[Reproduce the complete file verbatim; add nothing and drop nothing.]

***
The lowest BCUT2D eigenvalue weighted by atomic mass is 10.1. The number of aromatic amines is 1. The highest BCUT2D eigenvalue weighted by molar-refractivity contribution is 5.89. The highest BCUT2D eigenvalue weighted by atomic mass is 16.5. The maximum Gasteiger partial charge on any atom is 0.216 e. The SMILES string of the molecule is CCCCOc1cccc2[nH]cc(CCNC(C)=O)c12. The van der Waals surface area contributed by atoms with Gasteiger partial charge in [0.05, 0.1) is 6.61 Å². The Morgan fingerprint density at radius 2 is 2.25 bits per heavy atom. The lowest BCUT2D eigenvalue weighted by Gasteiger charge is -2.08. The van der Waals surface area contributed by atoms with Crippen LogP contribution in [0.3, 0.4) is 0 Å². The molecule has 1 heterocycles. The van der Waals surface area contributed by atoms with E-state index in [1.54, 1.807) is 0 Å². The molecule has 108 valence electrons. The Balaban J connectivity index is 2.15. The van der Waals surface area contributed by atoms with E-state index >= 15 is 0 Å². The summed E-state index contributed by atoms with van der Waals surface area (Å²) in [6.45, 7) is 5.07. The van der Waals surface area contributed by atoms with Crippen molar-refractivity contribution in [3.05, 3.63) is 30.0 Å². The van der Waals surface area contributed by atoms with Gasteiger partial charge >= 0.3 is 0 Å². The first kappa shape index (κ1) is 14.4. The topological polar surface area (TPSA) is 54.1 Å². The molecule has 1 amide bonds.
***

The lowest BCUT2D eigenvalue weighted by atomic mass is 10.1. The number of aromatic amines is 1. The highest BCUT2D eigenvalue weighted by molar-refractivity contribution is 5.89. The highest BCUT2D eigenvalue weighted by atomic mass is 16.5. The maximum Gasteiger partial charge on any atom is 0.216 e. The SMILES string of the molecule is CCCCOc1cccc2[nH]cc(CCNC(C)=O)c12. The van der Waals surface area contributed by atoms with Gasteiger partial charge in [0.05, 0.1) is 6.61 Å². The Morgan fingerprint density at radius 2 is 2.25 bits per heavy atom. The lowest BCUT2D eigenvalue weighted by Gasteiger charge is -2.08. The van der Waals surface area contributed by atoms with Crippen LogP contribution in [0.3, 0.4) is 0 Å². The molecule has 1 heterocycles. The van der Waals surface area contributed by atoms with E-state index in [1.54, 1.807) is 0 Å². The molecule has 108 valence electrons. The Balaban J connectivity index is 2.15. The van der Waals surface area contributed by atoms with E-state index >= 15 is 0 Å². The summed E-state index contributed by atoms with van der Waals surface area (Å²) in [6.45, 7) is 5.07. The van der Waals surface area contributed by atoms with Crippen molar-refractivity contribution in [3.05, 3.63) is 30.0 Å². The van der Waals surface area contributed by atoms with Gasteiger partial charge >= 0.3 is 0 Å². The first kappa shape index (κ1) is 14.4. The topological polar surface area (TPSA) is 54.1 Å². The molecule has 1 amide bonds.